The best athletes in the world are the best athletes in the world for a reason. Not only do they have the talent and work ethic needed to standout in their respective sports, they also can recover from major injuries better than anyone.
It might seem easier for these athletes to recover from major surgery because they don’t have to work nine to five office jobs, but they still put in a tremendous amount of work into the recovery process. After a major injury, the top-of-the-line athletes will focus on aerobic and muscle-strengthening exercises as much as possible so they can get back on the court, field, track, or wherever else to showcase their remarkable talent.
According to the U.S. Centers for Disease Control and Prevention (CDC), only 21.7% of American adults are getting the recommended amount of aerobic and muscle-strengthening exercise today. Professional athletes, however, get plenty of exercise, whether they are injured or not.
When the average six foot nine inch American breaks his or her leg, they might be out of commission for quite a while. That was the case with Los Angeles Lakers power forward Julius Randle, but his recovery was much more intense than what the average person could handle.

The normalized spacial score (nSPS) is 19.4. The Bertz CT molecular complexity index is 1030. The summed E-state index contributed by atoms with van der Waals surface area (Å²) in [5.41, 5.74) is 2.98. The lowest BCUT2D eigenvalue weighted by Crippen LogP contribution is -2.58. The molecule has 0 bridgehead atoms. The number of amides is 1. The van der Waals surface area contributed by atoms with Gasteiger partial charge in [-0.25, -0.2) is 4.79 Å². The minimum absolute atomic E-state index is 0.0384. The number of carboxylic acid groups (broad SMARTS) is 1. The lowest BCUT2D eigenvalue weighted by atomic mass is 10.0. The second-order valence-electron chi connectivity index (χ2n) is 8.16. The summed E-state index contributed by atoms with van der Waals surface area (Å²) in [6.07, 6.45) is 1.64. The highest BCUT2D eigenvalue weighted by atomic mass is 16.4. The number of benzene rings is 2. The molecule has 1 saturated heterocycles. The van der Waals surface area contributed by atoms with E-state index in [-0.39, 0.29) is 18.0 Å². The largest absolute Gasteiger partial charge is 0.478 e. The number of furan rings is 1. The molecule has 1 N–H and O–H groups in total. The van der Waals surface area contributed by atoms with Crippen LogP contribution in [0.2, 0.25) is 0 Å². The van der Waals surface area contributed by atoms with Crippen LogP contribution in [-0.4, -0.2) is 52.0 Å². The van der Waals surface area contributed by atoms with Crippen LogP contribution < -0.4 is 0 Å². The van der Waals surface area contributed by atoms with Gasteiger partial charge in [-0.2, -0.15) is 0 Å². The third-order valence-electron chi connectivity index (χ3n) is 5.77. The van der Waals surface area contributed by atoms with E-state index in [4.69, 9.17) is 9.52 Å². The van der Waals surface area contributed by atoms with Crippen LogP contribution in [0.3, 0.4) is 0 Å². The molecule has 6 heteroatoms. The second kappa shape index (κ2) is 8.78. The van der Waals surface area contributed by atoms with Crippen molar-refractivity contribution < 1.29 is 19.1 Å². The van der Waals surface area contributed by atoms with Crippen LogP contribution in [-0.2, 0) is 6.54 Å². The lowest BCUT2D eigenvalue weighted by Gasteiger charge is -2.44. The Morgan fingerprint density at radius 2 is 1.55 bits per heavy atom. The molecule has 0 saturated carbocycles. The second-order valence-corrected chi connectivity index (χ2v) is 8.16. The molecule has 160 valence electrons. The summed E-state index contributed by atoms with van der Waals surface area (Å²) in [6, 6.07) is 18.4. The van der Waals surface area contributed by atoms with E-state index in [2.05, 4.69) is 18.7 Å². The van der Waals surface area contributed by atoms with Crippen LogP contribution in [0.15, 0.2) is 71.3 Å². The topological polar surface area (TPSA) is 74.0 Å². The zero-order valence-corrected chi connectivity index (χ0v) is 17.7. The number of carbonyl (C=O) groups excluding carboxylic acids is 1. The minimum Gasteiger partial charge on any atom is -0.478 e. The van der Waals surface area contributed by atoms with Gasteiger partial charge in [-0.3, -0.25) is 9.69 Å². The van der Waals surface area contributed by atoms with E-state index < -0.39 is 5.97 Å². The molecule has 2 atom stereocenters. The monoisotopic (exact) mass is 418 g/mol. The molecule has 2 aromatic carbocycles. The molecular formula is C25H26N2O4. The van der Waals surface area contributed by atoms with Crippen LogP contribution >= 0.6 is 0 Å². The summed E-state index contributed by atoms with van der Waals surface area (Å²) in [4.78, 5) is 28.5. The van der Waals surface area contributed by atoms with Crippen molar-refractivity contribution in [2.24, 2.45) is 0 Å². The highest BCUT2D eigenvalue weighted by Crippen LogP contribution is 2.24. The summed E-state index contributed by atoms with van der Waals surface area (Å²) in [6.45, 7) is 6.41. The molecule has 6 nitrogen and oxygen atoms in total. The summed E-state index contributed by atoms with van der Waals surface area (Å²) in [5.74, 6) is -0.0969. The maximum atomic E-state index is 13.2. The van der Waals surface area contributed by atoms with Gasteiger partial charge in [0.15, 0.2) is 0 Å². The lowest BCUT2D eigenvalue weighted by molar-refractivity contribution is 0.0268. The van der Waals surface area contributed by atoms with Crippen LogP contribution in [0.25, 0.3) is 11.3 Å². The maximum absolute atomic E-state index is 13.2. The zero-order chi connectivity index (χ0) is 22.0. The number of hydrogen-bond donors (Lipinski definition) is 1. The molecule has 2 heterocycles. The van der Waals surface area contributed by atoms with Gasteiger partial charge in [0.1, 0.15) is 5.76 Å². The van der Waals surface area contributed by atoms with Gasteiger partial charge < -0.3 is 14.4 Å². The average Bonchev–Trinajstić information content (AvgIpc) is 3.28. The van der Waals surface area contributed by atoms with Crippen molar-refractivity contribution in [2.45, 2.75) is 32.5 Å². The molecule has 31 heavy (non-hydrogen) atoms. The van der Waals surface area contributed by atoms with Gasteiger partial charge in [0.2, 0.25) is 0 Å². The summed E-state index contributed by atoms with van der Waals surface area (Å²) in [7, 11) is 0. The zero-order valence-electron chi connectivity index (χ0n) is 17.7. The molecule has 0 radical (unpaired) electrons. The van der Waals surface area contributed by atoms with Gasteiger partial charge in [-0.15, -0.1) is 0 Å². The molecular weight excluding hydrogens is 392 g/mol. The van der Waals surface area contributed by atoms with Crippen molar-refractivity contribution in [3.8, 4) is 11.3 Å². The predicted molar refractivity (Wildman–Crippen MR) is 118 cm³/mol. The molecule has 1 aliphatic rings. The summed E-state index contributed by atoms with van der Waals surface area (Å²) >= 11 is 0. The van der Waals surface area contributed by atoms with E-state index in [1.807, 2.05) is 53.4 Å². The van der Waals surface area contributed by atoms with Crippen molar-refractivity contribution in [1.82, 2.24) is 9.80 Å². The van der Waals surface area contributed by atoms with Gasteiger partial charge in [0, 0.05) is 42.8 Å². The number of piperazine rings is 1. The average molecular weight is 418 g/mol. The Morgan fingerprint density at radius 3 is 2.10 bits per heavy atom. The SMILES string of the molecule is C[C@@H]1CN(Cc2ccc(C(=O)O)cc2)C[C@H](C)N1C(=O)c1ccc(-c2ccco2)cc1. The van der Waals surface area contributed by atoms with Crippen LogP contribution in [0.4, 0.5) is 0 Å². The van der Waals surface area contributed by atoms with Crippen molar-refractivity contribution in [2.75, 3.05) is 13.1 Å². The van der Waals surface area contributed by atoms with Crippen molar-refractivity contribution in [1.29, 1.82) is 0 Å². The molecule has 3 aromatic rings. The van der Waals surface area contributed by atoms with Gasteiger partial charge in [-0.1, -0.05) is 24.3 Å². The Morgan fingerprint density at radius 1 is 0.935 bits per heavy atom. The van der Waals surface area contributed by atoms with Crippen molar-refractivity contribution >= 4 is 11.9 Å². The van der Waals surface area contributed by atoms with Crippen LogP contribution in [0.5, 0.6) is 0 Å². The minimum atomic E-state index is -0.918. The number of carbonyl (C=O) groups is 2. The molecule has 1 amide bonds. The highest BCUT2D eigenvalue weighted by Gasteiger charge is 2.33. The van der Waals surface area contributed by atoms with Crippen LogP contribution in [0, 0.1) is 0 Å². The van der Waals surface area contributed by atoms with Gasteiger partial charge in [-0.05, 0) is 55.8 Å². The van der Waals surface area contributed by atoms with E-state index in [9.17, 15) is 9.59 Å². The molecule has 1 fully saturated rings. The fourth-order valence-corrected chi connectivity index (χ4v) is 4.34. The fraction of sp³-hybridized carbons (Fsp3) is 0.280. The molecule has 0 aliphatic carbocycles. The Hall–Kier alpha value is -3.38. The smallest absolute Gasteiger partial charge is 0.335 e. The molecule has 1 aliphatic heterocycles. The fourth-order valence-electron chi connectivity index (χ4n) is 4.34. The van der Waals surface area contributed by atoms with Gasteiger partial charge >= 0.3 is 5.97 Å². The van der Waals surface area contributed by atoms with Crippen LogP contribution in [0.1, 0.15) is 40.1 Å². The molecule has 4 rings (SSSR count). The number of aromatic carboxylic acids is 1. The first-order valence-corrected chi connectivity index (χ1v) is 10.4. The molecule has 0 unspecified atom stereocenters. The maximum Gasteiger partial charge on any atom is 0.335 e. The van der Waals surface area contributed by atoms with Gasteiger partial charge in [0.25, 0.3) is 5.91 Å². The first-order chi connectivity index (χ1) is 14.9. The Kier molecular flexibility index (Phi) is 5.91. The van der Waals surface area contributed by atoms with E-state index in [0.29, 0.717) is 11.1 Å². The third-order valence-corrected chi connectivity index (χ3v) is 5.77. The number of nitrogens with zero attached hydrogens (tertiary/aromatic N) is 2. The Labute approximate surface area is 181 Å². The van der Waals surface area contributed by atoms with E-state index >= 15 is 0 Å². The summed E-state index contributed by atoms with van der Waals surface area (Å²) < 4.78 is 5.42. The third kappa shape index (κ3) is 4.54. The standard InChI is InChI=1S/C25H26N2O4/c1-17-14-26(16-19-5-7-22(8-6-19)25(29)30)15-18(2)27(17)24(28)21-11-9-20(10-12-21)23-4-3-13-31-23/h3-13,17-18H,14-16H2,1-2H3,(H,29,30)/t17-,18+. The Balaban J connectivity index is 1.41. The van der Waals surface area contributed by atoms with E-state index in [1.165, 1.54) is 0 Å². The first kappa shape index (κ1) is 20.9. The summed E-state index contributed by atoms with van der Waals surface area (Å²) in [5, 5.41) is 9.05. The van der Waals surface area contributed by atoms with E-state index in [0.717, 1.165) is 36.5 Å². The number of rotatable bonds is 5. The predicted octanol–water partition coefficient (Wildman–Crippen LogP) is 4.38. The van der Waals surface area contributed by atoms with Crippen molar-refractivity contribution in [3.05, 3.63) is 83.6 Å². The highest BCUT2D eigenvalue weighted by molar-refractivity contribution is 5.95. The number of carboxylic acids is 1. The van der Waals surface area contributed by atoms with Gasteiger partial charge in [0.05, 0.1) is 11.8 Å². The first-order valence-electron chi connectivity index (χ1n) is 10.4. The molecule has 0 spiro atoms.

According to Men’s Fitness, the 23-year-old former Kentucky star went from 14% body fat to 6% body fat in just 12 weeks — something ordinary people could only dream of achieving.
“I broke Julius’s program down into three pillars,” said Amolia Cesar, Randle’s trainer. “The hypertrophy and strength phase, an agility phase, and a recovery [and] mobility phase. Our focus was to make Julius’s body more agile and athletic; improve Julius’s speed while rebounding and defending; and boost his explosive power to the rim while taking contact. I knew aesthetically he would look amazing as we progressed, but the most important part was making sure the athleticism and strength in his lower body improved every week.”
Randle visited sports chiropractors, underwent cryotherapy treatments, and got up every day at 6:30a.m. to begin his heavy lifting workouts — but he accomplished his goal and is ready to compete against the world’s best athletes once again.
“It was tough,” Randle said, “but my goal was getting into the best shape of my life.”